Q. Can you tell me what it's like living in San Fran?
A. No, I can not. I've not yet lived in or been to San Fran. I thought it might be a small town somewhere out there in tire country. But when I Googled it, nothing came up. Nothing but a bunch of hits referring to San Francisco. And since I live in the San Francisco found in the great state of Californ, I can tell you a little about what that's like.
Living in San F ncisco is engaging, delightful, disgusting, frustrating, magical, romantic and a full time job. It's that job you had where you hated the work but loved the people. Or where you dreaded the people but liked the work. It's one of those two jobs every day.
Let me start out with the universal conversation starter, the weather. How's the weather here in San Frisco? Perfect I guess. It must be I hardly ever notice it. Each day is the perfect day to wear a short sleeve shirt and carry a light jacket for the ride or walk home. Or wear a long sleeve shirt and carry a light jacket. Or wear boots and fur lined pants with an arctic coat. Or just go out in some flip flops, short pants (above the knee please) and a tank top. It's all okay. It all works. And on any given day in the city I promise you will see all of it. The only time I notice the weather is when it's just a little more perfect. And sometimes when it's just a little less perfect.
The only thing I miss here is lightning. I've seen it twice in ten years.
As for the people here. The ones that call themselves San Sicans. The are the absolute **** people I have ever met. It is a true **** to be around them. They have **** my life in so many ways. Truly, I want to say **** you all.
It's seems when people come for a visit they talk about all the crazies they see. Like we have more than our fair share. I don't think that's true. We just have a lot of people in a compact area. And most of them live in very tight quarters, so nearly every one gets outside for at lest a few hours a day. A lot of travel is by foot and bus. So people are out on display constantly. I'm pretty sure if you could see what your neighbors were doing in their garage or basement, you'd see some pretty weird stuff too.
Mostly the city is filled with people working hard to pay their rent, get some food and find a friend. At least that's the most common story I see. I sort of wish I saw a few more characters.
Just yesterday as I was walking home from work I saw a guy in black spandex athletic gear, that probably fit when he bought it back in 1997, walking toward me. The improperly fit attire on it's own would have caught my attention for sure- I've always liked to see how peoples bodies push out against their skin. I like to see where the bulges and the seams are. But he had his white cracked leather walking shoes on and a ski pole in each hand. And he was planting those poles hard into the ground with each step. Maybe, I thought... Maybe this guy has just cross country skied right out of Tahoe. Maybe he wore right through his skis as he propelled himself across the pavement. But, "Damn those skis! They were weak! Weaker than my will to ski right to the ocean." So he kept pushing. Kept planting those poles. Kept changing the duct tape where the rubber stopper used to be. Kept eating corn dogs and Zingers to stay fueled.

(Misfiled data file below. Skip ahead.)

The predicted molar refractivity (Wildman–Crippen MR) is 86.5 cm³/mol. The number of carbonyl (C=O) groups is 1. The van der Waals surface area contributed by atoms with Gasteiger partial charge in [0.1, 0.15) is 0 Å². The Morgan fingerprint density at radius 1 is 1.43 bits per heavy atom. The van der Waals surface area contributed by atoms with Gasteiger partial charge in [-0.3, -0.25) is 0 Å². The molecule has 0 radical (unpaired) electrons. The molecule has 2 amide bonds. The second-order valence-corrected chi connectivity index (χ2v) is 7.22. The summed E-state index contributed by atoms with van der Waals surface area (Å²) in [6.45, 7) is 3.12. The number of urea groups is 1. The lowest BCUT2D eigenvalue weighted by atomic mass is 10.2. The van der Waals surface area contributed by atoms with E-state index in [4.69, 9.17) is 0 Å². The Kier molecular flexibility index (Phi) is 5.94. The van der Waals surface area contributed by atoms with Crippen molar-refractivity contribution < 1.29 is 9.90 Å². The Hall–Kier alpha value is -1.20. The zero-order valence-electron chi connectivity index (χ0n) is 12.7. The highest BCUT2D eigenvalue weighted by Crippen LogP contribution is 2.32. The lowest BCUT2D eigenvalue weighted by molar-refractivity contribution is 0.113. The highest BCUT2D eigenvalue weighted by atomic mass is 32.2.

For a moment I think I admired him. I wondered what I would be doing at his age. He was at least four to five months older than I was and it showed. Would I be as dedicated? As driven? Was this perhaps my future self? Is that why he didn't make eye contact? And where did I get all of that long dark oily hair? Did I get the hair from the same person that got me the time machine? Or was he not me. But simply a man blissfully trapped in a dream, sleep skiing through one of the best days of his life?
And I realize I may never know the answer to any of those questions. But that's not the point. The point is, I noticed him. If this great and frustrating city of San F Co is full of crazies and weirdos this guy wouldn't have stood out. He would have had friends or at least some competition.
To that lone wolf I say keep on trekking. I hope you are happy when you reach your lowest low- Sea level.
And to you dear readers. I say so long for now. Stay true to your self. You know the sound of your own drum, now beat it!
Hope that helps,